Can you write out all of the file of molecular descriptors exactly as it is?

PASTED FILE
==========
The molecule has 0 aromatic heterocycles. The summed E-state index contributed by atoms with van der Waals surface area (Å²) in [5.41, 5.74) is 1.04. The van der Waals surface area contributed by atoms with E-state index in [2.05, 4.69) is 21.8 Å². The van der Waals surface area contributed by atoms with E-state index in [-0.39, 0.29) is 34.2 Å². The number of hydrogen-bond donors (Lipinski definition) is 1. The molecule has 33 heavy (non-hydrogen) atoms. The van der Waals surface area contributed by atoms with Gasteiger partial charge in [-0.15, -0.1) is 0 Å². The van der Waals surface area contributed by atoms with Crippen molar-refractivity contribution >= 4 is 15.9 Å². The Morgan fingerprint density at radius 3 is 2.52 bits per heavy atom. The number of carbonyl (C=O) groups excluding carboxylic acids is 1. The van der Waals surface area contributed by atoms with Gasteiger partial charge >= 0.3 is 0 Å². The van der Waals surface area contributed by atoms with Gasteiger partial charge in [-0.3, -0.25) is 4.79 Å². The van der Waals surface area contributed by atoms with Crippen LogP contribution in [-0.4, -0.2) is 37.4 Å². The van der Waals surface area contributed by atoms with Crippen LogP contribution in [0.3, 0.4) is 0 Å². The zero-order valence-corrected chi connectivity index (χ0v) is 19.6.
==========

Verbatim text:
The molecule has 0 aromatic heterocycles. The summed E-state index contributed by atoms with van der Waals surface area (Å²) in [5.41, 5.74) is 1.04. The van der Waals surface area contributed by atoms with E-state index in [2.05, 4.69) is 21.8 Å². The van der Waals surface area contributed by atoms with E-state index in [-0.39, 0.29) is 34.2 Å². The number of hydrogen-bond donors (Lipinski definition) is 1. The molecule has 33 heavy (non-hydrogen) atoms. The van der Waals surface area contributed by atoms with Gasteiger partial charge in [-0.15, -0.1) is 0 Å². The van der Waals surface area contributed by atoms with Crippen molar-refractivity contribution >= 4 is 15.9 Å². The Morgan fingerprint density at radius 3 is 2.52 bits per heavy atom. The number of carbonyl (C=O) groups excluding carboxylic acids is 1. The van der Waals surface area contributed by atoms with Gasteiger partial charge >= 0.3 is 0 Å². The van der Waals surface area contributed by atoms with Gasteiger partial charge in [-0.3, -0.25) is 4.79 Å². The van der Waals surface area contributed by atoms with Crippen LogP contribution in [-0.4, -0.2) is 37.4 Å². The van der Waals surface area contributed by atoms with Crippen LogP contribution in [0.3, 0.4) is 0 Å². The zero-order valence-corrected chi connectivity index (χ0v) is 19.6.